Is the Human Ego good for Science?
I have just finished reading the fascinating book "The Emperor of Scent" by Chandler Burr. It starts off describing the world of perfume with a focus on Luca Turin, a man with the unusual talent of being able to review perfumes with great eloquence, conjuring up beautiful metaphors of experiencing their scent.
The book then takes an unexpected turn into the description of Turin's theory about the mechanism of olfaction. There is some truly interesting science there, such as Turin's discovery of a binding site for NADPH and another for zinc on a protein thought to mediate smell. This supports his hypothesis that the protein functions as an electron tunneling spectroscope detecting differences in vibrational modes. Further evidence is provided by comparing the different smells of deuterated molecules like acetophenone and the similarity of the stench of boranes with thiols, which share similar IR spectral bands. This idea is at odds with the conventional view that molecular shape is responsible for the activity of odorants. (For a summary of Turin's theory I would suggest watching his recent TED talk "The Science of Scent" and his Wikipedia entry)
This is all very interesting stuff and would have made for a good read but what makes this a truly fascinating story is that Burr spends the rest of the book detailing the way the scientific community responded to his findings. As Turin waits a year to finally get rejected by Nature, the reviews, rebuttals and other communications with the editor are examined to expose the intense emotional components that can arise from the peer review process. The author even follows Turin to conferences and reports in detail how various members of the audience react and comment during his talk and at informal meetings over lunch.
People who are not in science may find this disturbing. All too often science operates like the judicial system, where winning can take on more importance than finding the truth.
The fundamental problem is conflict of interest. If you have patents or run a company it may not in your financial best interest to look under every rock, except as required by law. If you have built your career on a certain theory it may not be in your professional best interest to open every can of worms. Burr actually wrote a chapter explaining why the book appeared to be so one sided: it was hard to get detailed comments from Turin's detractors because, although they disagreed with his theory, they had not read his paper and did not have time to do so.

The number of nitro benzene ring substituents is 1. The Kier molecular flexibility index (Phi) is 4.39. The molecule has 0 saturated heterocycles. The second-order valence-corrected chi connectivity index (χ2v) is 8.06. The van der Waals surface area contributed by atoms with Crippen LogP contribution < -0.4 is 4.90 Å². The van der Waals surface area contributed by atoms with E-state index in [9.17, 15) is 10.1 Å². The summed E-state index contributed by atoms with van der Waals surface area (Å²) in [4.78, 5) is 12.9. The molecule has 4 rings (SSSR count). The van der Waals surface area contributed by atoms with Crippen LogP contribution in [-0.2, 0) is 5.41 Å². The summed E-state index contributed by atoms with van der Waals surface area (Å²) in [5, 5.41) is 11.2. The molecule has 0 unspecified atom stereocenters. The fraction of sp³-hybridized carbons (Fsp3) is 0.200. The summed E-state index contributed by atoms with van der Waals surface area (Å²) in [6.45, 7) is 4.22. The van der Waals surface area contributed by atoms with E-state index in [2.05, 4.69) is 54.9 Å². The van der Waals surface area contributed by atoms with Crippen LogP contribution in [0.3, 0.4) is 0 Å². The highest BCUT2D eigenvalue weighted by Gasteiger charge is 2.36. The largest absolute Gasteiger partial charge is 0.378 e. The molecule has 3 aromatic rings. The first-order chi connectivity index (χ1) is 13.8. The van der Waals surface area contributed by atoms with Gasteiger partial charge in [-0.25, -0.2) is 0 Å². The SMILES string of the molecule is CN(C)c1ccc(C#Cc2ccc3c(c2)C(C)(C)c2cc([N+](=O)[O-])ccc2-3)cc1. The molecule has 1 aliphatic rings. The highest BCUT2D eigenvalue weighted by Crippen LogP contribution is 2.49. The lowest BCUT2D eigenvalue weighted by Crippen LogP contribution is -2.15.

But Turin was really not that different in his conflict of interest related to ego. There are descriptions of him reading articles in a state of dread and delaying experiments for fear that he might be proved wrong. Still, I like to root for the underdog, so the book did have me hoping that he would be vindicated.
If most scientists are motivated by ego, is it possible to do egoless science - and what would that look like?
For starters I think that keeping a true Open Notebook (All Content shared Immediately) does a lot to keep your ego in check. If you report on what you find, when you find it, you don't have time to succumb to the temptation to cherry pick results and embellish the story of what happened.
Another trend that I think will emerge in the next few years and will change the way science gets done is machine-driven science. It will probably prove too much trouble to take into account a researcher's ego and career objectives when coding for AI to plan and analyze experiments to solve problems. Just like Turin, a lot of researchers (including myself, especially early in my career) procrastinate doing certain experiments for fear of not liking the outcome. The key again here is making the experimental logs of those machines public in real time.
When I refer to egoless science, I am speaking at the level of experimentation. I am driven by ego, like everyone else. But I have found it more useful to place its focus at the meta level. Instead of taking pride in appearing to run a perfect operation - and of getting high yields for our reactions - I am most pleased when the members of my group do their best to record exactly what happened, as they do science.
And being a strong proponent of Open Science, my ego is linked to those activities. Even though it is somewhat ironic, I do enjoy competing at being as openly collaborative as I can.